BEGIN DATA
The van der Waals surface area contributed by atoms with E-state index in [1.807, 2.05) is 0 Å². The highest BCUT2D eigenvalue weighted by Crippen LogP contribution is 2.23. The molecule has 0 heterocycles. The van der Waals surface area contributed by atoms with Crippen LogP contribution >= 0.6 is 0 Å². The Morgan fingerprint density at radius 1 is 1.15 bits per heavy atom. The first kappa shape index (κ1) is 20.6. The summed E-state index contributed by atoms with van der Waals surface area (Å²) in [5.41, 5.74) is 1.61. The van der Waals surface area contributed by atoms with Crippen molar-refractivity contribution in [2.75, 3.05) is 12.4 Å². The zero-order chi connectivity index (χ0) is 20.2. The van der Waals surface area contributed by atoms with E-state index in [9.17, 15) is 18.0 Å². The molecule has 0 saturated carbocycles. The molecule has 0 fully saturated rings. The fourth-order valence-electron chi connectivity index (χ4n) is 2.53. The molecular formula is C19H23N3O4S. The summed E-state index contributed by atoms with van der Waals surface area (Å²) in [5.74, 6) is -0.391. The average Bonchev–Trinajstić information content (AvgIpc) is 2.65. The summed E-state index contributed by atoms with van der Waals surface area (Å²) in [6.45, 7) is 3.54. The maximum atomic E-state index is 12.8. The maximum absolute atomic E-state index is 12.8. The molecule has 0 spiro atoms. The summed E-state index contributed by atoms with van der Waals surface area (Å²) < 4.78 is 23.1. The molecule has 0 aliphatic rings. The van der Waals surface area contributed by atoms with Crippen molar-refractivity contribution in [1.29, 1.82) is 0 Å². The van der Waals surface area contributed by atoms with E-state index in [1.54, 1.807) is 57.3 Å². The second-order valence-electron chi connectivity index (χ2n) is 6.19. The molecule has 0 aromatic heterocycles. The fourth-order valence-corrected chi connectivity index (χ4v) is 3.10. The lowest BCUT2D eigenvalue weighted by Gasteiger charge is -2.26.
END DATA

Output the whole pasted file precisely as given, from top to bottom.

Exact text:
The van der Waals surface area contributed by atoms with E-state index in [1.807, 2.05) is 0 Å². The highest BCUT2D eigenvalue weighted by Crippen LogP contribution is 2.23. The molecule has 0 heterocycles. The van der Waals surface area contributed by atoms with Crippen LogP contribution >= 0.6 is 0 Å². The Morgan fingerprint density at radius 1 is 1.15 bits per heavy atom. The first kappa shape index (κ1) is 20.6. The summed E-state index contributed by atoms with van der Waals surface area (Å²) in [5.41, 5.74) is 1.61. The van der Waals surface area contributed by atoms with Crippen molar-refractivity contribution in [2.75, 3.05) is 12.4 Å². The zero-order chi connectivity index (χ0) is 20.2. The van der Waals surface area contributed by atoms with E-state index in [9.17, 15) is 18.0 Å². The molecule has 0 saturated carbocycles. The molecule has 0 fully saturated rings. The fourth-order valence-electron chi connectivity index (χ4n) is 2.53. The molecular formula is C19H23N3O4S. The summed E-state index contributed by atoms with van der Waals surface area (Å²) in [5.74, 6) is -0.391. The average Bonchev–Trinajstić information content (AvgIpc) is 2.65. The summed E-state index contributed by atoms with van der Waals surface area (Å²) in [6.45, 7) is 3.54. The maximum atomic E-state index is 12.8. The maximum absolute atomic E-state index is 12.8. The molecule has 0 spiro atoms. The summed E-state index contributed by atoms with van der Waals surface area (Å²) < 4.78 is 23.1. The molecule has 0 aliphatic rings. The van der Waals surface area contributed by atoms with Crippen molar-refractivity contribution in [1.29, 1.82) is 0 Å². The van der Waals surface area contributed by atoms with E-state index in [1.54, 1.807) is 57.3 Å². The second-order valence-electron chi connectivity index (χ2n) is 6.19. The molecule has 0 aromatic heterocycles. The fourth-order valence-corrected chi connectivity index (χ4v) is 3.10. The lowest BCUT2D eigenvalue weighted by Gasteiger charge is -2.26.